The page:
Someone please call me to go on endlessly about Star Trek: Deep Space Nine! I also wanted to do a Steven Universe podcast, but getting all the people I wanted was difficult and schedules didn’t match up. I’d still do it, though.
I’d also talk endlessly about She-Ra, both the old and new one, and I’m sure I will have many things to say about the new He-Man.
You are an accomplished writer and have a book, Ruby vs. the Robo-Bug due out in Fall 2022. Tell us a bit about your journey in writing this book.
This one started out as a writing exercise! See, this is how much I love them. I was visiting my friend Alethea and we decided to play The Picture Game as a warm up to writing. The game is simple: you find a cool picture, set a timer for 10 or 15 minutes, and write something inspired by it. The picture in question was of a little Black girl with those light up sneakers fighting a giant red thing with only a Super Soaker as a weapon. I believe the piece is called Fight With What You Got.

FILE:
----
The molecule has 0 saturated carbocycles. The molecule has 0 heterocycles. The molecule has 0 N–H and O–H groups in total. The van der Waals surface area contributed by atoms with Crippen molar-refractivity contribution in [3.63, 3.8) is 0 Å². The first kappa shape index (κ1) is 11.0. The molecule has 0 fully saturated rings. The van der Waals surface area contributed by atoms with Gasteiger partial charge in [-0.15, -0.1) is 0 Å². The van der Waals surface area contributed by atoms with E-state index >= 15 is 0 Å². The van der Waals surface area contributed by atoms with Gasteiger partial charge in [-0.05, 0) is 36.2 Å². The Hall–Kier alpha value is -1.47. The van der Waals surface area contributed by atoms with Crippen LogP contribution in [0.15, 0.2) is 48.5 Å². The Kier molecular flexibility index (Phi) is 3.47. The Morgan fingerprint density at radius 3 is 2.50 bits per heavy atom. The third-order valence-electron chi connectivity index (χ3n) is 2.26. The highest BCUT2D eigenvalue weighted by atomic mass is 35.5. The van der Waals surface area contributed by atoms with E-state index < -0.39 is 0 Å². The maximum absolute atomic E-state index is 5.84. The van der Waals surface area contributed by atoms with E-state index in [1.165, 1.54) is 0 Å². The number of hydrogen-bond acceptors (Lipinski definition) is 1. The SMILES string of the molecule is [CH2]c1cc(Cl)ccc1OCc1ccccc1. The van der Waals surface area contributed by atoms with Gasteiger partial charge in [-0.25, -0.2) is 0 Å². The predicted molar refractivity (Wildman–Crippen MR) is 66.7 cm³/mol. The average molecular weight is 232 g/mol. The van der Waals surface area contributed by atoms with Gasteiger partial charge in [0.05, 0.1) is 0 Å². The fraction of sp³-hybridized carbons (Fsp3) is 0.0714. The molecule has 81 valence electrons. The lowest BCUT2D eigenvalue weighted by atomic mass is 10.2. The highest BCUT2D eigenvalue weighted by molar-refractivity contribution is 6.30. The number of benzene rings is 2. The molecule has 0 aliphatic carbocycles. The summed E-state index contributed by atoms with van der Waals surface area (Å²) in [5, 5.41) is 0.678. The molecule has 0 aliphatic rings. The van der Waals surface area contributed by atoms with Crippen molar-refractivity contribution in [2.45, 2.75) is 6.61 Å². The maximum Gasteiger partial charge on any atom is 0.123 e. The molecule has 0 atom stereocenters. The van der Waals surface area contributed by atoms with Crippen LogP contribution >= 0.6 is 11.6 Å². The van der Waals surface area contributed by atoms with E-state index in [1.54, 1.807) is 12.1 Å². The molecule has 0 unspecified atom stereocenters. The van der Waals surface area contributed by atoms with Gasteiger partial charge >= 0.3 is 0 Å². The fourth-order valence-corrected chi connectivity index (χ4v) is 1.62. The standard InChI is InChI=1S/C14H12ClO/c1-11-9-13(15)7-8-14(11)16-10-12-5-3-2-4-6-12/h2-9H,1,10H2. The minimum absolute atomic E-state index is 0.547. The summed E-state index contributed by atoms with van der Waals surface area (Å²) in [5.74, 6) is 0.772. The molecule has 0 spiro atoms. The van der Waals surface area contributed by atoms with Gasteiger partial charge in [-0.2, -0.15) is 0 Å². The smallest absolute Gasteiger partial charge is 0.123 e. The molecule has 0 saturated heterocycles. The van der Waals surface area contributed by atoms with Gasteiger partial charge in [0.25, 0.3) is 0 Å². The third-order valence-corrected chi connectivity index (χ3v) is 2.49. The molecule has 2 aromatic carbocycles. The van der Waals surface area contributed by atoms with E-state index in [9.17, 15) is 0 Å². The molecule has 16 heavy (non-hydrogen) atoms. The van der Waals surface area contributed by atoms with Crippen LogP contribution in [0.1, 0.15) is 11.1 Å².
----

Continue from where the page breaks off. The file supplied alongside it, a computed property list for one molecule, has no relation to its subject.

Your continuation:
What I wrote in the 15 minutes ended up being the first chapter of the book. I wasn’t thinking of it in those terms, though. Once we were done and we read what we wrote to each other, Alethea looked me dead in the eye and said: You know that’s the first chapter of a middle grade novel, right?
I fought that suggestion for a while because I didn’t think I had a novel’s worth of story in there and I had never written middle grade. Then over the next four months I kept noodling on the idea, trying to figure out the ending and such, and also reading a ton of middle grade books. Once I had the plot worked out, I started writing and I was able to get through a chapter almost every day.
One of the reasons I think the writing went so fast for me is that I relaxed into my own voice. My main character, Ruby, isn’t me, but she is very much like the Black girls I grew up with in the neighborhood and in my family. I let that kid voice flow and never tried to change it or judge it. I also poured all my love for my upbringing and my family into the book.
What would you like to explore with your writing in the future?